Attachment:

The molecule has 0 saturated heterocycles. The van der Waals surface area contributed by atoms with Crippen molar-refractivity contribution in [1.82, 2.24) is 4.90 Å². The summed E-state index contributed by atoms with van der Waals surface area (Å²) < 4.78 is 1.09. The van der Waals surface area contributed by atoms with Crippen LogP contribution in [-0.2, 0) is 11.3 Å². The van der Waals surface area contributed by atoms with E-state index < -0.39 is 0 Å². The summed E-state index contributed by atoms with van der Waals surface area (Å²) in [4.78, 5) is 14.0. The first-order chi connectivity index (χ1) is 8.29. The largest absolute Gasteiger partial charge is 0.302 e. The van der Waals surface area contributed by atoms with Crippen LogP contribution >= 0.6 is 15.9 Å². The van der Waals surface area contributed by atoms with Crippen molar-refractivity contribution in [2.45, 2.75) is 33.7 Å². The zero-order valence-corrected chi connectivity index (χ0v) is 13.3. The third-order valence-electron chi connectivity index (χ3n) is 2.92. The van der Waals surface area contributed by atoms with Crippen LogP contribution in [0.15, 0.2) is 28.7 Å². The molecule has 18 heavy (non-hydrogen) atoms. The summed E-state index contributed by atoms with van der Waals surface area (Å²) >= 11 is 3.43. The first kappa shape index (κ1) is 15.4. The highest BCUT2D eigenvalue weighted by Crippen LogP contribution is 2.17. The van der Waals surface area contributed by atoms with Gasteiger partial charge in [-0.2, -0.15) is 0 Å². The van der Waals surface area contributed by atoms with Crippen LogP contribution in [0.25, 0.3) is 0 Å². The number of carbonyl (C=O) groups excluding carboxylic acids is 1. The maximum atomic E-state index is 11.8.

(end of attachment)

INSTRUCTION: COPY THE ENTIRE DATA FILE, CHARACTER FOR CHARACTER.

The molecule has 0 saturated heterocycles. The van der Waals surface area contributed by atoms with Crippen molar-refractivity contribution in [1.82, 2.24) is 4.90 Å². The summed E-state index contributed by atoms with van der Waals surface area (Å²) < 4.78 is 1.09. The van der Waals surface area contributed by atoms with Crippen LogP contribution in [-0.2, 0) is 11.3 Å². The van der Waals surface area contributed by atoms with E-state index < -0.39 is 0 Å². The summed E-state index contributed by atoms with van der Waals surface area (Å²) in [4.78, 5) is 14.0. The first-order chi connectivity index (χ1) is 8.29. The largest absolute Gasteiger partial charge is 0.302 e. The van der Waals surface area contributed by atoms with Crippen LogP contribution >= 0.6 is 15.9 Å². The van der Waals surface area contributed by atoms with Crippen molar-refractivity contribution in [2.45, 2.75) is 33.7 Å². The zero-order valence-corrected chi connectivity index (χ0v) is 13.3. The third-order valence-electron chi connectivity index (χ3n) is 2.92. The van der Waals surface area contributed by atoms with Crippen LogP contribution in [0.15, 0.2) is 28.7 Å². The molecule has 18 heavy (non-hydrogen) atoms. The summed E-state index contributed by atoms with van der Waals surface area (Å²) >= 11 is 3.43. The first kappa shape index (κ1) is 15.4. The highest BCUT2D eigenvalue weighted by Crippen LogP contribution is 2.17. The van der Waals surface area contributed by atoms with Gasteiger partial charge in [-0.2, -0.15) is 0 Å². The van der Waals surface area contributed by atoms with Crippen LogP contribution in [0.25, 0.3) is 0 Å². The number of carbonyl (C=O) groups excluding carboxylic acids is 1. The maximum atomic E-state index is 11.8.